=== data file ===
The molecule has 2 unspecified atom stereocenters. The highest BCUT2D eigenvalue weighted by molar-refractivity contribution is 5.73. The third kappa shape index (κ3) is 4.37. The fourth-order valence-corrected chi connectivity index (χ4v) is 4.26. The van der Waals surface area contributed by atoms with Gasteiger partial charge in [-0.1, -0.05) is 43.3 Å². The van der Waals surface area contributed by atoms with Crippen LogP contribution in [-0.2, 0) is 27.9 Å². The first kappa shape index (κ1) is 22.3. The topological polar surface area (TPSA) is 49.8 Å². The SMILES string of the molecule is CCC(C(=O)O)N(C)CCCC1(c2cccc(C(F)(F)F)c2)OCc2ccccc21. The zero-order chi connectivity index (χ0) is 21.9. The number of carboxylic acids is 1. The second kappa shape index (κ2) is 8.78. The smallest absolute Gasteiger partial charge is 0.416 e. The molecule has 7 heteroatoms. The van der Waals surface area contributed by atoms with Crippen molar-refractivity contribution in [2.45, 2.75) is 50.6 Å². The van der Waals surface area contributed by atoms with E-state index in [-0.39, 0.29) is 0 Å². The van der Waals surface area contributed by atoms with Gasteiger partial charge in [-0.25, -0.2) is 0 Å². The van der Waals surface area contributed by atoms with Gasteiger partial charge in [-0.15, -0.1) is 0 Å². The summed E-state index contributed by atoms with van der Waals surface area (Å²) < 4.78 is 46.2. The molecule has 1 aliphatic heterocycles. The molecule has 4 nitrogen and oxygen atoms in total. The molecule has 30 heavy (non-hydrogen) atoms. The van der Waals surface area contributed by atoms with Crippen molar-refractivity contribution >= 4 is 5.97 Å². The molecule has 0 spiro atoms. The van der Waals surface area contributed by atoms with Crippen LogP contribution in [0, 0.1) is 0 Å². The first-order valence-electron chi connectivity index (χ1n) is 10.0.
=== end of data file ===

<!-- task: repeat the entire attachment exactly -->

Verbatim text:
The molecule has 2 unspecified atom stereocenters. The highest BCUT2D eigenvalue weighted by molar-refractivity contribution is 5.73. The third kappa shape index (κ3) is 4.37. The fourth-order valence-corrected chi connectivity index (χ4v) is 4.26. The van der Waals surface area contributed by atoms with Gasteiger partial charge in [-0.1, -0.05) is 43.3 Å². The van der Waals surface area contributed by atoms with Crippen LogP contribution in [-0.2, 0) is 27.9 Å². The first kappa shape index (κ1) is 22.3. The topological polar surface area (TPSA) is 49.8 Å². The SMILES string of the molecule is CCC(C(=O)O)N(C)CCCC1(c2cccc(C(F)(F)F)c2)OCc2ccccc21. The zero-order chi connectivity index (χ0) is 21.9. The number of carboxylic acids is 1. The second kappa shape index (κ2) is 8.78. The smallest absolute Gasteiger partial charge is 0.416 e. The molecule has 7 heteroatoms. The van der Waals surface area contributed by atoms with Crippen molar-refractivity contribution in [2.45, 2.75) is 50.6 Å². The van der Waals surface area contributed by atoms with E-state index in [-0.39, 0.29) is 0 Å². The van der Waals surface area contributed by atoms with Gasteiger partial charge in [-0.25, -0.2) is 0 Å². The van der Waals surface area contributed by atoms with Gasteiger partial charge in [-0.15, -0.1) is 0 Å². The summed E-state index contributed by atoms with van der Waals surface area (Å²) < 4.78 is 46.2. The molecule has 1 aliphatic heterocycles. The molecule has 4 nitrogen and oxygen atoms in total. The molecule has 30 heavy (non-hydrogen) atoms. The van der Waals surface area contributed by atoms with Crippen molar-refractivity contribution >= 4 is 5.97 Å². The molecule has 0 spiro atoms. The van der Waals surface area contributed by atoms with Crippen LogP contribution in [0, 0.1) is 0 Å². The first-order valence-electron chi connectivity index (χ1n) is 10.0.